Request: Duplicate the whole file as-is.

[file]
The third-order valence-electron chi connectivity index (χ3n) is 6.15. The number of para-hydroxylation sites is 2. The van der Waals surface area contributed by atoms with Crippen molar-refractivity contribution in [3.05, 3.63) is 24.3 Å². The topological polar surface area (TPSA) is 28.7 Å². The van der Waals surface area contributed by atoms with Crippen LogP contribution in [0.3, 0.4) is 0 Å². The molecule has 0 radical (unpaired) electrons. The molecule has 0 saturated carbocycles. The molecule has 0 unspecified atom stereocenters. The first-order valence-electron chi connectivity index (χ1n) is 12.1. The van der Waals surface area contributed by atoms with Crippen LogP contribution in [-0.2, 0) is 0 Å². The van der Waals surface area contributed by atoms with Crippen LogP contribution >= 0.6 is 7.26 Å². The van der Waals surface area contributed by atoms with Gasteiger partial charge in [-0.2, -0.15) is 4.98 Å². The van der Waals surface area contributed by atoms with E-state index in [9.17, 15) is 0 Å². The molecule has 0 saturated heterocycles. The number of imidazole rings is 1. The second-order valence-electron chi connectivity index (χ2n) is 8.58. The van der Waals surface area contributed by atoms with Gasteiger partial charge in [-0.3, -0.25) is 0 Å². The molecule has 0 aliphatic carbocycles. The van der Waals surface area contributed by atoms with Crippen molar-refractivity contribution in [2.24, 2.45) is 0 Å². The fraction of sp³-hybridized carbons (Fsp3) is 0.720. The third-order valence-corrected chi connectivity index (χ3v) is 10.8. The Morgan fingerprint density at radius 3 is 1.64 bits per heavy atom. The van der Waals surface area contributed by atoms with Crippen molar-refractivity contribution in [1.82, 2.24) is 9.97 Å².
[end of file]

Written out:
The third-order valence-electron chi connectivity index (χ3n) is 6.15. The number of para-hydroxylation sites is 2. The van der Waals surface area contributed by atoms with Crippen molar-refractivity contribution in [3.05, 3.63) is 24.3 Å². The topological polar surface area (TPSA) is 28.7 Å². The van der Waals surface area contributed by atoms with Crippen LogP contribution in [0.3, 0.4) is 0 Å². The molecule has 0 radical (unpaired) electrons. The molecule has 0 saturated carbocycles. The molecule has 0 unspecified atom stereocenters. The first-order valence-electron chi connectivity index (χ1n) is 12.1. The van der Waals surface area contributed by atoms with Crippen LogP contribution in [-0.2, 0) is 0 Å². The van der Waals surface area contributed by atoms with Crippen LogP contribution >= 0.6 is 7.26 Å². The van der Waals surface area contributed by atoms with Gasteiger partial charge in [-0.2, -0.15) is 4.98 Å². The van der Waals surface area contributed by atoms with E-state index in [9.17, 15) is 0 Å². The molecule has 0 saturated heterocycles. The number of imidazole rings is 1. The second-order valence-electron chi connectivity index (χ2n) is 8.58. The van der Waals surface area contributed by atoms with Gasteiger partial charge in [-0.3, -0.25) is 0 Å². The molecule has 0 aliphatic carbocycles. The van der Waals surface area contributed by atoms with Crippen molar-refractivity contribution in [2.24, 2.45) is 0 Å². The fraction of sp³-hybridized carbons (Fsp3) is 0.720. The third-order valence-corrected chi connectivity index (χ3v) is 10.8. The Morgan fingerprint density at radius 3 is 1.64 bits per heavy atom. The van der Waals surface area contributed by atoms with Crippen molar-refractivity contribution in [1.82, 2.24) is 9.97 Å².